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Charles Freck' Suicide, A Scanner Darkly

By: Omer on Oct 13th, 2011  |  syntax: None  |  size: 2.22 KB  |  views: 61  |  expires: Never
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  1.        
  2.         Charles Freck, becoming progressively more and more depressed by what was happening to everybody he knew, decided finally to off himself. There was no problem, in the circles where he hung out, in putting an end to yourself; you just bought into a large quantity of reds and took them with some cheap wine, late at night, with the phone off the hook so no one would interrupt you.
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  4.         The planning part had to do with the artifacts you wanted found on you by later archeologists. So they'd know from which stratum you came. And also could piece together where your head had been at the time you did it.
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  6.         He spent several days deciding on the artifacts. Much longer than he had spent deciding to kill himself, and approximately the same time required to get that many reds. He would be found lying on his back, on his bed, with a copy of Ayn Rand's _The Fountainhead_ (which would prove he had been a misunderstood superman rejected by the masses and so, in a sense, murdered by their scorn) and an unfinished letter to Exxon protesting the cancellation of his gas credit card. That way he would indict the system and achieve something by his death, over and above what the death itself achieved.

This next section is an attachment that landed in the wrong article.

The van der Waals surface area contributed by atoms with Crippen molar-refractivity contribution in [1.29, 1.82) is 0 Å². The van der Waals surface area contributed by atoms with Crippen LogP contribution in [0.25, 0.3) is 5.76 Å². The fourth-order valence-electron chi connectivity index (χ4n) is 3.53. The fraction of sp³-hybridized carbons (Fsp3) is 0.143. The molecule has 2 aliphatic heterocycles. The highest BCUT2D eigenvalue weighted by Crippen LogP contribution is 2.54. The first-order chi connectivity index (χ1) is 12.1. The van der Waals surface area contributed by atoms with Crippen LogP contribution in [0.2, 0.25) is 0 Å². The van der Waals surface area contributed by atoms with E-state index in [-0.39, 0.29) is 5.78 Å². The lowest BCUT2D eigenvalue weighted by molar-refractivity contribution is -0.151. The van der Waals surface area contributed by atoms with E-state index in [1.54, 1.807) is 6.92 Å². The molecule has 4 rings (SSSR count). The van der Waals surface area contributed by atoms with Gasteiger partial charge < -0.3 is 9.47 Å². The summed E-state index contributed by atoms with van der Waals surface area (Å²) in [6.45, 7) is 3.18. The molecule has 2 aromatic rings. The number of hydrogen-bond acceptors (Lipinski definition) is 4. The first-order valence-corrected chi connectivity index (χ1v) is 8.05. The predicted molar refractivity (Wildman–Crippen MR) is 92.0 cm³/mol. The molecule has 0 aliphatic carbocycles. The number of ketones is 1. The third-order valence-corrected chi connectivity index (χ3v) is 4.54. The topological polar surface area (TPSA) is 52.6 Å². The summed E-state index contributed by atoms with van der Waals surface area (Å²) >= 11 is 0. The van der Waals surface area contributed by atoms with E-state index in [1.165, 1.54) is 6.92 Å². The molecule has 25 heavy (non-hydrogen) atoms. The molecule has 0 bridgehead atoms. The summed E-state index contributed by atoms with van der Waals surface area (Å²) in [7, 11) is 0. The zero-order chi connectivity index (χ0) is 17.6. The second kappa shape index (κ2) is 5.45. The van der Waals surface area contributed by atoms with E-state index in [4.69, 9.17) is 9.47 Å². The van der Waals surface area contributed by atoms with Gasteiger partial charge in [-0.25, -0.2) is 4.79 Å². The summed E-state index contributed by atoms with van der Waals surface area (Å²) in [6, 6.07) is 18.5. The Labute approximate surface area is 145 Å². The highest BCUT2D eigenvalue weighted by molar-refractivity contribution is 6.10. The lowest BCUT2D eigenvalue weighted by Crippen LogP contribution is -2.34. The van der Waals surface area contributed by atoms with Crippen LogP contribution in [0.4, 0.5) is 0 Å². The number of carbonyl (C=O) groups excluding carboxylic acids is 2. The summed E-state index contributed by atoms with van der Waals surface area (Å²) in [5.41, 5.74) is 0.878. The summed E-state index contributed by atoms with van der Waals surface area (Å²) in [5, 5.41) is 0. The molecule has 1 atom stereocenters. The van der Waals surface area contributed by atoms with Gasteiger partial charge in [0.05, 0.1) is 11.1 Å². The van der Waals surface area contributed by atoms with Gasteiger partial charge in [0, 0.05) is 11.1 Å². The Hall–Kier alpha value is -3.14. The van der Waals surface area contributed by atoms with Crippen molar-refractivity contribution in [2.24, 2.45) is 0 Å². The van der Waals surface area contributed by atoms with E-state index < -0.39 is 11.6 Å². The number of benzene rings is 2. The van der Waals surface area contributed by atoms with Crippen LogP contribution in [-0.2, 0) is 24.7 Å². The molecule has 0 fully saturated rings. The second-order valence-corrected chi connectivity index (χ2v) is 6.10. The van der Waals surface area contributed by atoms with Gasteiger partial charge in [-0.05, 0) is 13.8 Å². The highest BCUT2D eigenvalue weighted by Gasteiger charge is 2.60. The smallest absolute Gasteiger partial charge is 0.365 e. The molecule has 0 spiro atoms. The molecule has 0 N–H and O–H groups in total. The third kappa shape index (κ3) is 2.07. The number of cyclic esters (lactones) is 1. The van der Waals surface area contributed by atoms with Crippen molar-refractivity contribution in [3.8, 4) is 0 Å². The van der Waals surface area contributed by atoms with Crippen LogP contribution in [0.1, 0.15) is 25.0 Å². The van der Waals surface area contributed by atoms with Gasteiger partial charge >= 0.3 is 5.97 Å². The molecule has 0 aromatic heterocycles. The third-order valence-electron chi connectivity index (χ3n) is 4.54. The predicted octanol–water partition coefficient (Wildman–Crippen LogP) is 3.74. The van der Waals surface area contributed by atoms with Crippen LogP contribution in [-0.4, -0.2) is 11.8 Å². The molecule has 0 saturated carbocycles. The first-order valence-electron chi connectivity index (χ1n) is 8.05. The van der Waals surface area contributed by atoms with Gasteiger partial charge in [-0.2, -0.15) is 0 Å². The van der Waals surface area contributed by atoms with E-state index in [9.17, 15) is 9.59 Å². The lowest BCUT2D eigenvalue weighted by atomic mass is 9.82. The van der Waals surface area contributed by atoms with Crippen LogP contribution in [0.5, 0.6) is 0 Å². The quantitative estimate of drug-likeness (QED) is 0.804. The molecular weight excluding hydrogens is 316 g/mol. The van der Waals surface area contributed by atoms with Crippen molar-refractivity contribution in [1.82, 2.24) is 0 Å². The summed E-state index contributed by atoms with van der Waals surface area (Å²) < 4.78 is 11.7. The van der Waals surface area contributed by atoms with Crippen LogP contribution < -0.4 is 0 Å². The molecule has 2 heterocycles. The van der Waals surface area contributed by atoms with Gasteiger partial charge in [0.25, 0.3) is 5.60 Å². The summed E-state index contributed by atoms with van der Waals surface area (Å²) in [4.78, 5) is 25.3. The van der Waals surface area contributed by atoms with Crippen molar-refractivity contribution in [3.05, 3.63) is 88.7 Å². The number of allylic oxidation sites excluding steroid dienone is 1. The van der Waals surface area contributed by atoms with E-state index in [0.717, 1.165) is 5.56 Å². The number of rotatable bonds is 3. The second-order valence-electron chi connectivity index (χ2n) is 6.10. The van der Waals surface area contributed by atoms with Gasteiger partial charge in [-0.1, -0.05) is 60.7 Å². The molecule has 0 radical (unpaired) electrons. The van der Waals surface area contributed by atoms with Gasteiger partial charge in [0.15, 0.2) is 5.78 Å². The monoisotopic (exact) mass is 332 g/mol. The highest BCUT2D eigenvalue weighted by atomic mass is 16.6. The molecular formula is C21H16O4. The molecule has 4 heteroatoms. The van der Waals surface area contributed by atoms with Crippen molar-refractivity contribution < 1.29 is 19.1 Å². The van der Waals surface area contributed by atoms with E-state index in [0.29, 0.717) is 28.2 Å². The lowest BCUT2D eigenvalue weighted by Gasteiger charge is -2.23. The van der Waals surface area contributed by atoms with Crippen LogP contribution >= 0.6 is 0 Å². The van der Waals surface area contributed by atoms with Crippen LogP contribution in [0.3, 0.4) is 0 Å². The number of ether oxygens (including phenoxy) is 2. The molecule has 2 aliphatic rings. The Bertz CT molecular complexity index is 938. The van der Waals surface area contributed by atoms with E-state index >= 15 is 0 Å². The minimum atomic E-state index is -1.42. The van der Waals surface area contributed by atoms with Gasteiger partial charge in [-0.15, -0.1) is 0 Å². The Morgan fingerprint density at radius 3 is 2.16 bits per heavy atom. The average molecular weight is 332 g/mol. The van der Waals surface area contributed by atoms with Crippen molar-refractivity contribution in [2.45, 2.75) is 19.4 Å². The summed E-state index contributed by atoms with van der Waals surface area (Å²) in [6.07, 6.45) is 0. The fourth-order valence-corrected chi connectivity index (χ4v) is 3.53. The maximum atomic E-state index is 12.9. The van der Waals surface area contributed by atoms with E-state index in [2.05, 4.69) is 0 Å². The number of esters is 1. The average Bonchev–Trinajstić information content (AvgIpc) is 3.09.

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  8.         Actually, he was not as sure in his mind what the death achieved as what the two artifacts achieved; but anyhow it all added up, and he began to make ready, like an animal sensing its time has come and acting out its instinctive programming, laid down by nature, when its inevitable end was near.
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  10.         At the last moment (as end-time closed in on him) he changed his mind on a decisive issue and decided to drink the reds down with a connoisseur wine instead of Ripple or Thunderbird, so he set off on one last drive, over to Trader Joe's, which specialized in fine wines, and bought a bottle of 1971 Mondavi Cabernet Sauvignon, which set him back almost thirty dollars--all he had.
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  12.         Back home again, he uncorked the wine, let it breathe, drank a few glasses of it, spent a few minutes contemplating his favorite page of _The Illustrated Picture Book of Sex_, which showed the girl on top, then placed the plastic bag of reds beside his bed, lay down with the Ayn Rand book and unfinished protest letter to Exxon, tried to think of something meaningful but could not,